Our royals roll out red carpet for their royals
PRINCE Charles and his wife Camilla wrapped up their whirlwind tour of South Africa yesterday with a generous dollop of humour.
Pimms and lemonade flowed freely as the Prince of Wales stroked sheep on the manicured lawns of Cape Town's colonial five-star hotel, the Mount Nelson.
Charles, a campaigner for the environment and the benefits of wool as a sustainable resource, charmed onlookers with a short speech.
"The final straw for me was when I heard, to my horror, of a new type of sheep that sheds its wool by itself," he joked.
The Duchess of Cornwall was touring Masiphumelele, an informal settlement near Fish Hoek. Earlier Charles had donned a bib and hard hat while cruising on a fishing boat in the city's harbour - and asked the crew if they ever got tired of eating fish.
The royal couple were whisked between stops including Kirstenbosch Gardens, the University of Cape Town and township community centres.
The royals will fly to Tanzania today and take part in celebrations for the country's 50th anniversary of independence.
They arrived in South Africa on Wednesday at the invitation of President Jacob Zuma, and visited Johannesburg, KwaZulu-Natal and Cape Town on a trip which focused on trade, investment, education and ecological issues.
Charles last officially visited South Africa in 1997 with his son Prince Harry. This was Camilla's first official visit.
The couple were hosted by Deputy President Kgalema Motlanthe and his partner, Gugu Mtshali, at a dinner on Thursday.
Zulu King Goodwill Zwelithini, meanwhile, told Charles on Friday about rampant rhino poaching in South Africa.
Charles and Camilla dined at Ondini Palace in Ulundi, northern KwaZulu-Natal, where a traditional Zulu repast of tripe, steamed bread, beans and maize meal was served.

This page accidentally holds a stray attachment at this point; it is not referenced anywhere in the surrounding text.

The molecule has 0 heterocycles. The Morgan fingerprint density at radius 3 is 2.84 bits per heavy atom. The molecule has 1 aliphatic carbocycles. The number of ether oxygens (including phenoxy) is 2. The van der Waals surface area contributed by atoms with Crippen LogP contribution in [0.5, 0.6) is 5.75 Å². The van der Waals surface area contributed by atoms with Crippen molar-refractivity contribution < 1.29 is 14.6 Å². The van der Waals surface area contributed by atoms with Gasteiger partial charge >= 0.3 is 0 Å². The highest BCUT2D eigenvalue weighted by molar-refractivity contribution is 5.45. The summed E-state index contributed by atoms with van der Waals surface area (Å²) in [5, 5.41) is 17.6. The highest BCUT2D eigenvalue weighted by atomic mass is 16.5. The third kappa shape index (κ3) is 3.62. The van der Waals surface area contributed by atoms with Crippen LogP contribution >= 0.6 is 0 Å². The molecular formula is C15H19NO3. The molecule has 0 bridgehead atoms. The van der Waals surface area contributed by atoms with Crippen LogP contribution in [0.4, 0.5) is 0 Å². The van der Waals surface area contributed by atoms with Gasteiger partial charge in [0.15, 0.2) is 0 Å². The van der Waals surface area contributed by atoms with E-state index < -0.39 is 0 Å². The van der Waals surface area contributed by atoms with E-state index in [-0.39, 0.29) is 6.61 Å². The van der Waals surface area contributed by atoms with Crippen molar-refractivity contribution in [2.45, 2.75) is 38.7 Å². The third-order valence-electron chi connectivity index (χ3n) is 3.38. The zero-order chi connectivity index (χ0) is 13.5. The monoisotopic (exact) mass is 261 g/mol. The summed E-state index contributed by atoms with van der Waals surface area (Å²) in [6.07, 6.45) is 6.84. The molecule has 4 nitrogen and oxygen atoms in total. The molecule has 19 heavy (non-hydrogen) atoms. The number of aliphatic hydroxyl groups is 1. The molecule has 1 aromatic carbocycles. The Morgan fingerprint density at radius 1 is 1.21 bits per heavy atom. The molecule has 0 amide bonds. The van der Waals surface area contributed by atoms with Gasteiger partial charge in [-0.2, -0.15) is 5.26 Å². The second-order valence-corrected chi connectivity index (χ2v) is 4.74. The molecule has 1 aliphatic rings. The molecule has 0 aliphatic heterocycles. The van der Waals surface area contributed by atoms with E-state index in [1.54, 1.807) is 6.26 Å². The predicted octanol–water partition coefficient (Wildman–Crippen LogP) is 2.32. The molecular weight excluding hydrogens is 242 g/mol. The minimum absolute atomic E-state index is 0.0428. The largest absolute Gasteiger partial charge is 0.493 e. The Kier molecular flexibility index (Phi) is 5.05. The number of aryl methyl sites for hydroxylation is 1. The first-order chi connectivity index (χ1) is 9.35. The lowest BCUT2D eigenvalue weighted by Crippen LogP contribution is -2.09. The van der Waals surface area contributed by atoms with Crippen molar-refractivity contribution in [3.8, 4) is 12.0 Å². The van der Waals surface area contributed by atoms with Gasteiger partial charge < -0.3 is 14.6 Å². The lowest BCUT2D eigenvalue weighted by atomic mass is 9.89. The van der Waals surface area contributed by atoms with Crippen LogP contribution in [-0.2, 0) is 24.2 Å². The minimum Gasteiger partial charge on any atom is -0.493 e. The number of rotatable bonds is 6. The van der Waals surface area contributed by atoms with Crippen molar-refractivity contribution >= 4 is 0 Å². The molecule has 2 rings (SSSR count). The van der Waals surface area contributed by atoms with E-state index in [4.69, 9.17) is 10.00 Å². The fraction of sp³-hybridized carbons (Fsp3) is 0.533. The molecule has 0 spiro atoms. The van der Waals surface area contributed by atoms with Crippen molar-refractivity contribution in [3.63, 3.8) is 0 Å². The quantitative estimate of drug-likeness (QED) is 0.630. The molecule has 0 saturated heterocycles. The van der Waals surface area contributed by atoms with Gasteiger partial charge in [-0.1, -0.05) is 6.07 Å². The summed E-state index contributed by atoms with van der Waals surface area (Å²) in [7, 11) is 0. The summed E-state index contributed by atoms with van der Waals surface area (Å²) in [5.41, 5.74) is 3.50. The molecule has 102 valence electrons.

Also on the menu was roast chicken, rosemary and garlic leg of lamb, and beef curry with creamed spinach, butternut and potatoes.
Others who dined in the air-conditioned glass marquee included premier Zweli Mkhize and his wife May, IFP leader Mangosuthu Buthelezi, and Goodwill's wives Queen Thandi Ndlovu, Queen Zola Mafu and Queen Buhle Mathe.
Charles and Camilla were greeted at the palace by an honour guard of Zulu warriors in traditional dress, and serenaded by royal praise-singers.
Charles, in a speech referring to the 1879 Anglo-Zulu war, said: "I had been really looking forward to coming here on this occasion with my wife.
"It is a particular pleasure to return during this hugely important year, as your majesty [King Goodwill] is celebrating the 40th anniversary of your reign."
Charles presented King Goodwill with a silver cup as "testament to the connection between both royal families". Britain' s Queen Victoria gave King Cetshwayo a similar gift when the Zulu king visited her in 1882.
"Our relationship hasn't always been entirely smooth but it has always been characterised by deep admiration and respect," Charles said.
Charles was invited to the re-enactment of the 1879 Battle of Isandlwana - in which Zulu warriors inflicted a telling defeat on better-armed British forces - in January next year.